Help My Career: Hiring was strong in September. So why did recruiting and human resources services shed 14,700 jobs?

Businesses still want more workers — but fewer people are working as recruiters.

Some 14,700 fewer employees worked in employment services in September compared with a month earlier, the sixth consecutive month the sector saw a decline in employment, according to Bureau of Labor Statistics data released Friday. The hiring industry has shed workers in all but two months over the last year.

Employment services workers help to recruit talent, and manage staff for companies. They could either work on contract, or work within the company’s HR department itself. 

Across the labor market, hiring has been strong. The U.S. added 336,000 new jobs in September — far more than the 170,000 new jobs Wall Street economists had predicted — in a sign companies are still looking for new hires. The increase was driven by hiring in bars, restaurants and hotels, healthcare providers, and the government.

Part of the decline in employment services was driven by fewer temporary workers, said Julia Pollak, the chief economist at the online job-search platform ZipRecruiter. Some 4,200 fewer temporary workers worked in employment services in September compared with the previous month, according to the BLS. 

But that’s good news. “That’s a story of the economy going back to normal,” Pollak said. Although the number of jobs in employment services is in decline, it’s still higher than it was before the pandemic, she added.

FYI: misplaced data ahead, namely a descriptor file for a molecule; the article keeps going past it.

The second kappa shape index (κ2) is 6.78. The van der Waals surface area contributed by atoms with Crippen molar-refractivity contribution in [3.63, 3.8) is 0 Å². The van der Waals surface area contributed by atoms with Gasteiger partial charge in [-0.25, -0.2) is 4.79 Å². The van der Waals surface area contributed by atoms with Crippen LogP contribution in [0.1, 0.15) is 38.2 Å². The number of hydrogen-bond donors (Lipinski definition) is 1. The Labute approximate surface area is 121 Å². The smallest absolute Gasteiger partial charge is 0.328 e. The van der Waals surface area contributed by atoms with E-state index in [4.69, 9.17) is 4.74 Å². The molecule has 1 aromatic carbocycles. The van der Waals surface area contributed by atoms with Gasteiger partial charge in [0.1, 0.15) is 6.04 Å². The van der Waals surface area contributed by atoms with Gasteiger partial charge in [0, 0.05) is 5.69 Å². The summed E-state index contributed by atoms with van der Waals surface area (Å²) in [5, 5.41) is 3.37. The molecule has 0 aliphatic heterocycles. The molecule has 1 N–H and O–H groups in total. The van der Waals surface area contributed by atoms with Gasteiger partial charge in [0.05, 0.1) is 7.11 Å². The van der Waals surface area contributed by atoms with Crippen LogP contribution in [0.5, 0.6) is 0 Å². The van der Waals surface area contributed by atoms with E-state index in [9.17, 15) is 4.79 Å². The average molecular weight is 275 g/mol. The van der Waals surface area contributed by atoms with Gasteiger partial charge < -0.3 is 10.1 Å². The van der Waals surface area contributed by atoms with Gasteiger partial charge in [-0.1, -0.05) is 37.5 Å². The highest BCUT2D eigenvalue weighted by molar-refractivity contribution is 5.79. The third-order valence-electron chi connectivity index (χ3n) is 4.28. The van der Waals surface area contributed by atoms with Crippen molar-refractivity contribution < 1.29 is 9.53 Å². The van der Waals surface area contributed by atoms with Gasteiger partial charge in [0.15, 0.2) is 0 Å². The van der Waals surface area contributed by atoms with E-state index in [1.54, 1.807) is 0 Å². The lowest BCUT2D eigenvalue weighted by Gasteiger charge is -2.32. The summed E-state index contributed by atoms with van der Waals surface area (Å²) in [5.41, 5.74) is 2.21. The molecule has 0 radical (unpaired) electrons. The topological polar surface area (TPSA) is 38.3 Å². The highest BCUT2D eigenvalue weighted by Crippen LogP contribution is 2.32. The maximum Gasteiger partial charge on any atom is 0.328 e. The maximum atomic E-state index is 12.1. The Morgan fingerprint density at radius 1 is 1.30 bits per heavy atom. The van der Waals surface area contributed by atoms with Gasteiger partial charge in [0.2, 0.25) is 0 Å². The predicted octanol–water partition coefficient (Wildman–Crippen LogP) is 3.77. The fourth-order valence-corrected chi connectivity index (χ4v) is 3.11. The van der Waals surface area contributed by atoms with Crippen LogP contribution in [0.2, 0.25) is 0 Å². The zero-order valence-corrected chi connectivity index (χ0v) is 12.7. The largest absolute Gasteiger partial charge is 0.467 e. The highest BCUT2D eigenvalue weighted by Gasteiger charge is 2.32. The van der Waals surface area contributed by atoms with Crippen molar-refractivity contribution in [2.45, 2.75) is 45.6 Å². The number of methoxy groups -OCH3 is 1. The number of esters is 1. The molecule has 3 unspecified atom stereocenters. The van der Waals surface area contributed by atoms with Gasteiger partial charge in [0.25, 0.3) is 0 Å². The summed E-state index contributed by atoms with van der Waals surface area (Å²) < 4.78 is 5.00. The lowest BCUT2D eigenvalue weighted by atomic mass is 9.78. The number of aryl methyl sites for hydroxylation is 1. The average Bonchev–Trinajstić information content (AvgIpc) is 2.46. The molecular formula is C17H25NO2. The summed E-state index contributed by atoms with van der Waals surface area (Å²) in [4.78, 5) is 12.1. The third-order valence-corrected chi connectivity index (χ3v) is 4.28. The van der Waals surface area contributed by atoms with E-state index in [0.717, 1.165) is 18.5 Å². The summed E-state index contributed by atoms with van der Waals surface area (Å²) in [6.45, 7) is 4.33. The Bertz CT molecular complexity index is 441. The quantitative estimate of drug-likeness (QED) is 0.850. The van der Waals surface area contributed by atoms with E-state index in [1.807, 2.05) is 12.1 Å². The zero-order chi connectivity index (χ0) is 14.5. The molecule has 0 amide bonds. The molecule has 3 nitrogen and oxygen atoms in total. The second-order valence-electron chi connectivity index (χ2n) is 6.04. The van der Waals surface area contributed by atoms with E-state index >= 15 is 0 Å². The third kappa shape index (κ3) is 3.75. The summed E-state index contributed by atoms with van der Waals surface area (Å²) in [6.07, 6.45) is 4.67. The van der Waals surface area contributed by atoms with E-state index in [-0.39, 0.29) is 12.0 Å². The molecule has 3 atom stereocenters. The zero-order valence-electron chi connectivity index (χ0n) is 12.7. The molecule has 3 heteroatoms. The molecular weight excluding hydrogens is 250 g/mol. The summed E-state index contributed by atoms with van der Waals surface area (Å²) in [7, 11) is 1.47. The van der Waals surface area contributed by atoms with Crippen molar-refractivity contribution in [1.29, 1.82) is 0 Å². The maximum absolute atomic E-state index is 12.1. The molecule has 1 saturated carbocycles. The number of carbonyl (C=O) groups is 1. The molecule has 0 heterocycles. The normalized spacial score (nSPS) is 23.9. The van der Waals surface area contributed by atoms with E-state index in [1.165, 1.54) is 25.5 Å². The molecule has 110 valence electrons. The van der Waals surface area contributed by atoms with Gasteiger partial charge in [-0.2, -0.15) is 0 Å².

There were more than 2.9 million temporary recruiters last month, compared with 2.8 million temporary workers in January 2020. And there were 3.7 million recruiters in total in September, versus 3.5 million in January 2020.

The pandemic brought on a labor shortage in 2020, followed by a hiring craze in 2021 and early 2022 after the economy opened up again. Companies were short-staffed and struggled to hire, so they relied “excessively” on temporary agencies at a financial cost, Pollak added. 

The decline in recruiter employment started last fall in the months after the Federal Reserve first started to hike interest rates to combat high inflation. When many big tech companies began announcing layoffs, recruiters’ jobs were some of the first to go, as companies foresaw slower hiring as they battled higher borrowing costs. The Fed’s benchmark interest rate now stands in the 5.25% to 5.50% range. 

At the same time, more companies are outsourcing certain employment services, economists say. Since the start of the pandemic, human-resources consulting services have seen rapid growth. Some 99,800 workers worked in the sector this past July compared to 76,600 workers in July 2020, based on the latest detailed BLS data. 

High interest rates and rising prices for raw materials and labor are forcing many companies to cut costs. Replacing some workers with technology is one way to do that, said Mark Hamrick, a senior economic analyst at Bankrate.

“If you’re adding to your payrolls, you need HR for that. If you’re maintaining your workforce, you need HR for that — because people still need to have access to HR when they’re employed,” Hamrick said. “And if you’re reducing your workforce, you need to have HR, because that requires that talent and resources well.”

See also: Explore the monthly jobs report data by industry using MarketWatch’s tool

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